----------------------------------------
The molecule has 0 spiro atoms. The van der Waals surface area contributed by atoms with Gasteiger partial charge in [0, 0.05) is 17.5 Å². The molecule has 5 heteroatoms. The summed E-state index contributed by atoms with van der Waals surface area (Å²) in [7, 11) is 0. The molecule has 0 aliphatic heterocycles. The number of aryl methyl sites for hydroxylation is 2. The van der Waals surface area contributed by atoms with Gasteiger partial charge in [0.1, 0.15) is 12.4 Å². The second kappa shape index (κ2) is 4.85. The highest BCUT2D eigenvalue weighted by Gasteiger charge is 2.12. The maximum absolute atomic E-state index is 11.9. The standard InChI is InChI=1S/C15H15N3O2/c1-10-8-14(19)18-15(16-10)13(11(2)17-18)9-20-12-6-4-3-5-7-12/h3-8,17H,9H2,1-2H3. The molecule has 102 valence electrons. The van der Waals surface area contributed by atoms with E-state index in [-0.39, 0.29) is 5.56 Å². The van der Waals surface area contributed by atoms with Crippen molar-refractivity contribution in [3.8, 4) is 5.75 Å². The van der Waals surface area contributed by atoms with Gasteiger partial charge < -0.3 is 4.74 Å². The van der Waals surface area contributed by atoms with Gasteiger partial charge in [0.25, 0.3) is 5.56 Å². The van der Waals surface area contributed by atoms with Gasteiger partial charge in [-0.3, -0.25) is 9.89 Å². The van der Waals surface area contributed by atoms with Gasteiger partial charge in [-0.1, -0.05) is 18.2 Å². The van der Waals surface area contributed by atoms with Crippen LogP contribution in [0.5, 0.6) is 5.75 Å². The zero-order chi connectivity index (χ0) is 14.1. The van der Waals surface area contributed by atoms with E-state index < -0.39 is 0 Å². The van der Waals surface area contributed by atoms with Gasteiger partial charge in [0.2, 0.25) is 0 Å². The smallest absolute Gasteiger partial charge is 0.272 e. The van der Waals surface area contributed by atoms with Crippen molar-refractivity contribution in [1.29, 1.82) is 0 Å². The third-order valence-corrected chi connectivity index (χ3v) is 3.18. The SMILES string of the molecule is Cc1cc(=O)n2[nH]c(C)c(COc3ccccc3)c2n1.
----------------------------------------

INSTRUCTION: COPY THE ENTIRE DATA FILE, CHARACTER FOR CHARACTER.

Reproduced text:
The molecule has 0 spiro atoms. The van der Waals surface area contributed by atoms with Gasteiger partial charge in [0, 0.05) is 17.5 Å². The molecule has 5 heteroatoms. The summed E-state index contributed by atoms with van der Waals surface area (Å²) in [7, 11) is 0. The molecule has 0 aliphatic heterocycles. The number of aryl methyl sites for hydroxylation is 2. The van der Waals surface area contributed by atoms with Gasteiger partial charge in [0.1, 0.15) is 12.4 Å². The second kappa shape index (κ2) is 4.85. The highest BCUT2D eigenvalue weighted by Gasteiger charge is 2.12. The maximum absolute atomic E-state index is 11.9. The standard InChI is InChI=1S/C15H15N3O2/c1-10-8-14(19)18-15(16-10)13(11(2)17-18)9-20-12-6-4-3-5-7-12/h3-8,17H,9H2,1-2H3. The molecule has 102 valence electrons. The van der Waals surface area contributed by atoms with E-state index in [-0.39, 0.29) is 5.56 Å². The van der Waals surface area contributed by atoms with Crippen molar-refractivity contribution in [3.8, 4) is 5.75 Å². The van der Waals surface area contributed by atoms with Gasteiger partial charge < -0.3 is 4.74 Å². The van der Waals surface area contributed by atoms with Gasteiger partial charge in [0.25, 0.3) is 5.56 Å². The van der Waals surface area contributed by atoms with Gasteiger partial charge in [-0.3, -0.25) is 9.89 Å². The van der Waals surface area contributed by atoms with Gasteiger partial charge in [-0.1, -0.05) is 18.2 Å². The van der Waals surface area contributed by atoms with Crippen LogP contribution in [0.5, 0.6) is 5.75 Å². The zero-order chi connectivity index (χ0) is 14.1. The van der Waals surface area contributed by atoms with E-state index < -0.39 is 0 Å². The van der Waals surface area contributed by atoms with Gasteiger partial charge in [0.2, 0.25) is 0 Å². The smallest absolute Gasteiger partial charge is 0.272 e. The van der Waals surface area contributed by atoms with Crippen molar-refractivity contribution in [1.29, 1.82) is 0 Å². The third-order valence-corrected chi connectivity index (χ3v) is 3.18. The SMILES string of the molecule is Cc1cc(=O)n2[nH]c(C)c(COc3ccccc3)c2n1.